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September 12, 2007

« New York or London? | Main | Gray Areas »

Portland_2 Taylor Clark has a fascinating article in Slate about Portland's rise as the indie music capital. His thesis: There is no "Portland scene" that is attracting great bands, rather it's the city itself that is key.

Why, you might ask, haven't you really noticed Portland's incredible concentration of musical talent before? Because unlike, say, Seattle's grunge boom in the '90s or the Bay Area's recent hyphy movement, Portland has neither a distinctive "sound" nor a "scene" to speak of. Sonically, there's not a whole lot that the twisty pop of the Shins has in common with the "hyper-literate prog-rock" (to borrow a phrase from Stephen Colbert) of the Decemberists. And virtually none of these groups can be considered "Portland bands" since, with very few exceptions, they all moved to town after gaining some level of fame. (Generally speaking, it's rare to meet a young, creative Portlander who's from Portland.) You might see Sleater-Kinney drummer Janet Weiss parking her Volvo station wagon in front of Stumptown Coffee Roasters, for instance, but you seldom feel these luminaries exerting any influence on the local musical landscape. They all just kind of live here. Which is why it's often quipped that Portland is the place where hipsters go to retire.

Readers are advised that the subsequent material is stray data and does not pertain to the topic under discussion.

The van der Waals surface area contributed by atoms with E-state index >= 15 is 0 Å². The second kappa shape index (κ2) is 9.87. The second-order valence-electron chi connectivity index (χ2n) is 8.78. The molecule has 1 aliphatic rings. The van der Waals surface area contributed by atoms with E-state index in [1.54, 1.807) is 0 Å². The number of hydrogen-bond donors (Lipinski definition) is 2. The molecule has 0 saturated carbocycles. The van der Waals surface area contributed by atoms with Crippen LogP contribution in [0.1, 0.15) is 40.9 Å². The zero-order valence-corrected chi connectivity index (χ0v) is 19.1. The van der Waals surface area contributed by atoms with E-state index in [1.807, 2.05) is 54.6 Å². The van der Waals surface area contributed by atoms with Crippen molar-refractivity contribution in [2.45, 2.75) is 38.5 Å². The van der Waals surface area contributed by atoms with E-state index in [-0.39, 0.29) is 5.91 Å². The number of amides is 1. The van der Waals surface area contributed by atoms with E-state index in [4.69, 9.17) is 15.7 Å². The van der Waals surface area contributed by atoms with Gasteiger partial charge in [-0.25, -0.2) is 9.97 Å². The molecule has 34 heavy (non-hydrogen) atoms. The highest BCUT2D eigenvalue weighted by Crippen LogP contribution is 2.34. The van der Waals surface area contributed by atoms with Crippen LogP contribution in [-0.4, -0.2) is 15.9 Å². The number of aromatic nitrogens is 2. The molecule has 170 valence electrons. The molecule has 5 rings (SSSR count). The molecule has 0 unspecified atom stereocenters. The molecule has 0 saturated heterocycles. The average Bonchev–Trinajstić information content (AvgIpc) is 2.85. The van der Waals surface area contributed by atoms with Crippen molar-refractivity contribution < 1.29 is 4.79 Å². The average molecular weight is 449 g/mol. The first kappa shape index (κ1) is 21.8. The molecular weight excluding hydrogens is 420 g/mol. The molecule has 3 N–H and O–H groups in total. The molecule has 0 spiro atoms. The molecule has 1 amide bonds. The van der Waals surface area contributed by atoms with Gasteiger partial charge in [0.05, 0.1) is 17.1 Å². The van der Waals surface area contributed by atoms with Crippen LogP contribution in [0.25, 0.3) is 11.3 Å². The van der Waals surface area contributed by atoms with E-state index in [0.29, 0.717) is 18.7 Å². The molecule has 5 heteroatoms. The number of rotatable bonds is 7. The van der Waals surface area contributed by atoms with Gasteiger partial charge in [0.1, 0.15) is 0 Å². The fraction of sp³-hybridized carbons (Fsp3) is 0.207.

So what's luring them here? The rockers themselves have somewhat confusingly praised Portland as a city "entrenched in juvenilia" (Sleater-Kinney's Carrie Brownstein), a place with a sense of "calm longevity" (chief Decemberist Colin Meloy), and a home of "really great public transportation" (the Shins' Mercer, who, it's safe to assume, didn't come here for the bus routes).  If there's any alluring indie mystique to Portland, it's most likely due to the late Elliott Smith, who attended high school on the west side of town and recorded his most-loved work here. (Mercer even owns Smith's old house.)...